Aubergines are not high in any single vitamin
or mineral. However, it is very filling, while supplying few
calories and virtually no fat, and its "meaty" texture
makes it a perfect vegetarian main-dish choice. In various parts
of Europe, eating aubergines was suspected of causing madness,
not to mention leprosy, cancer and bad breath, which prompted
its use as a decorative plant. But by the 18th century it was
established as a food in Italy and France.
Look for a well-rounded, symmetrical aubergine with a satin-smooth,
uniformly coloured skin; tan patches, scars, or bruises on the
skin indicate decay, which will appear as discolorations in
the flesh beneath. An aubergine with wrinkled or flabby-looking
skin will probably be bitter. If you press the vegetable gently
with your thumb, the indentation should refill rapidly if it
is fresh. A good aubergine will feel fairly heavy; a light one
may be woody. The stem and calyx (cap) should be bright green.
A medium-size aubergine , 3" to 6" in diameter, is
likely to be young, sweet, and tender; oversized specimens may
be tough, seedy, and bitter.
Ideally, aubergines should be stored at about 10ºC. Cold
temperatures will eventually damage it, as will warm conditions.
You can store an uncut, unwashed aubergine in a plastic bag
in the refrigerator salad drawer for three to four days. If
the aubergine won't fit easily in the drawer , don't try to
squeeze it in; the vegetable is so delicate that any undue pressure
will bruise it. The skin is also easily punctured, leading to
Wash the aubergine just before using, and cut off the cap and
stem. (Use a stainless steel knife for cutting aubergines ;
a carbon steel blade will blacken it.)
Aubergines may be cooked with or without
their skin. If the aubergine is large, the skin may be tough,
so you may want to peel it with a vegetable peeler. White varieties
tend to have thick, tough skins, and should always be peeled.
(If you're baking it , the flesh can be scooped from the skin
Many recipes call for salting eggplant before
cooking it. This step draws out some of the moisture and produces
a denser textured flesh, which means the aubergine will exude
less water and absorb less fat in cooking. Salting also seems
to eliminate the vegetable's natural bitter taste. Rinsing the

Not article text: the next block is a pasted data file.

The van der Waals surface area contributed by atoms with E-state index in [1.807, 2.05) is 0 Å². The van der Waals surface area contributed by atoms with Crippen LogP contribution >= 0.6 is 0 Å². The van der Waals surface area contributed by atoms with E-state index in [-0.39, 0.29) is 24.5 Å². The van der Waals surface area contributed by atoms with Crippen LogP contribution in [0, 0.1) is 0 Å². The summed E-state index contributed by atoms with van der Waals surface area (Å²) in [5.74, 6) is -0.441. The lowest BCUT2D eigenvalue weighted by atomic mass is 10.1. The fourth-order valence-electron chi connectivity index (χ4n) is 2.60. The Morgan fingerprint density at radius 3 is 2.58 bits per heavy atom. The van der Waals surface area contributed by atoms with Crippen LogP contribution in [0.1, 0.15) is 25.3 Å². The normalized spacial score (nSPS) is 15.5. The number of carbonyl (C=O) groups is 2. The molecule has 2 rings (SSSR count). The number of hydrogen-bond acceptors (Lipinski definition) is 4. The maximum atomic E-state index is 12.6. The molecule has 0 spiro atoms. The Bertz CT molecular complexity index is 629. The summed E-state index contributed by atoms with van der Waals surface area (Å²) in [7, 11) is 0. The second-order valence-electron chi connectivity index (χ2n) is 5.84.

aubergine thoroughly after salting will remove most of the salt;
however, if you are following a sodium restricted diet you should
not use this method.
To salt aubergines
Cut in half lengthwise (or slice or dice it, depending on the
recipe) and sprinkle the cut surfaces with salt; 1/2 teaspoon
is sufficient for a pound of aubergines. Place the salted flesh
in a colander and let stand for about 30 minutes. You can then
rinse the flesh , squeeze out the excess moisture, and pat dry
with paper towels.
Unlike many vegetables, aubergines are not
really harmed by long cooking. Its vitamin content is minimal,
so you don't have to worry about destroying it. And undercooked
aubergine has a chewy texture that can be quite unpleasant,
whereas overcooked aubergine simply becomes softer. Just don't
cook aubergines in an aluminium pan ; otherwise, the vegetable
A whole aubergine that is baked yields soft flesh that's easy
to mash or puree, and it requires no attention while cooking.
Pierce the aubergine with a fork several times (otherwise it
may explode as the interior heats up), place on a baking sheet,
and bake until soft to the touch. Cooking time: 30 to 40 minutes
in a 400° F / 200°C / gas mark 6 oven.
For baked aubergine halves, cut off the stem,
then halve it lengthwise. Score the surface of the cut sides.
Place the aubergine halves, cut-side up, on a baking sheet and
brush the cut sides lightly with oil.
Pierce a whole aubergine with a fork and cook, rotating every
two minutes. Or, place a 500g of cubed aubergine in a microwavable
dish, cover, and cook. Cooking times: for whole, six to eight
minutes; for cubed, three to four minutes.
Aubergines cooked this way act as a veritable sponge for the
fat, so sauteing (or any other form of frying) is not recommended.